It was incredibly difficult to ride the storm and just ‘be’, but now, after three and half years without alcohol, I’m there. I can feel without feeling terrified.

Here are a few things I have learnt about managing my emotions;

  • This too shall pass – emotions don’t last forever. Some of them might feel uncomfortable and unpleasant, but bad feelings come and go like tempests in your soul. When I feel unhappy nowadays I just sit it out but with the comforting knowledge that my internal state has no permanence.
  • The anticipation of experiencing feelings is far worse than the reality. Numbing our emotions with alcohol is not actually the ‘normal’ human experience, despite the way society normalises heavy drinking. Feeling our emotions is OK and entirely natural, and it will feel less bizarre the more you do it.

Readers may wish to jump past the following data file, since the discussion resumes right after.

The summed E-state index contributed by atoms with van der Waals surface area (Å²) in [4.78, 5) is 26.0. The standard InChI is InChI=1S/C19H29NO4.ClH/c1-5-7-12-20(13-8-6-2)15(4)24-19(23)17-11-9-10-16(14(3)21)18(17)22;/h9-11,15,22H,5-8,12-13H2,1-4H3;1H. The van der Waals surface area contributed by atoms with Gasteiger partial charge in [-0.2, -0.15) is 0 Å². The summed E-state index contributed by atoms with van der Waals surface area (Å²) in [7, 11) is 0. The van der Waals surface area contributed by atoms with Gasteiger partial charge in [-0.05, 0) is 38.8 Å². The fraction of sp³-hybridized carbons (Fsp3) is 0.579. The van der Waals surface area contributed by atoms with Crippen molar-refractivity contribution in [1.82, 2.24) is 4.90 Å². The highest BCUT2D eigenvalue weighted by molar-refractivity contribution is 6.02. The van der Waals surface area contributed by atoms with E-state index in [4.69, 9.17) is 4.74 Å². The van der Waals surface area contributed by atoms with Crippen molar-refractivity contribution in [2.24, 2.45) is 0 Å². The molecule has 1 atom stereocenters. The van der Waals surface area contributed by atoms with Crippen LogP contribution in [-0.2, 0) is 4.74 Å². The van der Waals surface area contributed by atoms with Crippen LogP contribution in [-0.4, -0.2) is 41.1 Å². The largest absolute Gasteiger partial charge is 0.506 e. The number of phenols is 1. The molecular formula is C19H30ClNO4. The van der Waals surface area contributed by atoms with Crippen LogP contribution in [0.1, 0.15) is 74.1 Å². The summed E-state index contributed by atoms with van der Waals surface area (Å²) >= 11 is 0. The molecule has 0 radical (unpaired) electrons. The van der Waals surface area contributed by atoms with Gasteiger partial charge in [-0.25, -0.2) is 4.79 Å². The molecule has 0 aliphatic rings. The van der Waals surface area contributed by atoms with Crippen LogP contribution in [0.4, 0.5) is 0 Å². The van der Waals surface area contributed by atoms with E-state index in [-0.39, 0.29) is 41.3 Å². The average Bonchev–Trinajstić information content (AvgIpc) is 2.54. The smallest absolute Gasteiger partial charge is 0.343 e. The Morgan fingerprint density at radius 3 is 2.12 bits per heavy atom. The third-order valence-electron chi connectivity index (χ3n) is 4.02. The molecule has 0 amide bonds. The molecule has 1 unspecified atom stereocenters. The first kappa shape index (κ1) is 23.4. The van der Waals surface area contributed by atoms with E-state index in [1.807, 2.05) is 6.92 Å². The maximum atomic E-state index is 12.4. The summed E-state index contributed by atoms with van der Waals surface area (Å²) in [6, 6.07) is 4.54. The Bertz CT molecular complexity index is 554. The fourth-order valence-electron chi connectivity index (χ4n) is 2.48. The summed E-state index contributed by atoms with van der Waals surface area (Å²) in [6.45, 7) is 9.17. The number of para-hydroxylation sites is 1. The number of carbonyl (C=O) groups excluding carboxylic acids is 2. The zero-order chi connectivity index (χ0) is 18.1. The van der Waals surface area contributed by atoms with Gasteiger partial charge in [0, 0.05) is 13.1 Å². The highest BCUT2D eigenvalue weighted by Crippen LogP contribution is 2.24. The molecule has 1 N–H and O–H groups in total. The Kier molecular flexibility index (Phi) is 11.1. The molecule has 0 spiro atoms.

• Negative emotions can be a challenge to deal with, but sobriety allows for both good and bad emotional rollercoasters. Yes, you may have to cope with heartache, grief, disappointment or stress without the numbing properties of ethanol flat-lining your emotional state, but try feeling the purity of joy, pride, relief, falling in love or a sense of achievement free from an alcoholic fog. There’s nothing like it.
  • Living in the moment by practising mindfulness truly helps when it comes to managing out-of-control emotional states. Meditation is an excellent place to start with this and there are tons of books and online resources on mindfulness to tap into. I can’t recommend this as a way of life highly enough.
  • Regard every challenging feeling you experience as a major stepping stone in your journey to emotional wellness. With each one you will grow stronger and better equipped to deal with the good ones, the bad ones, and the ones in between. Avoid wishing your feelings away, and accept that they are a valid element of your life experience.

Thirty-something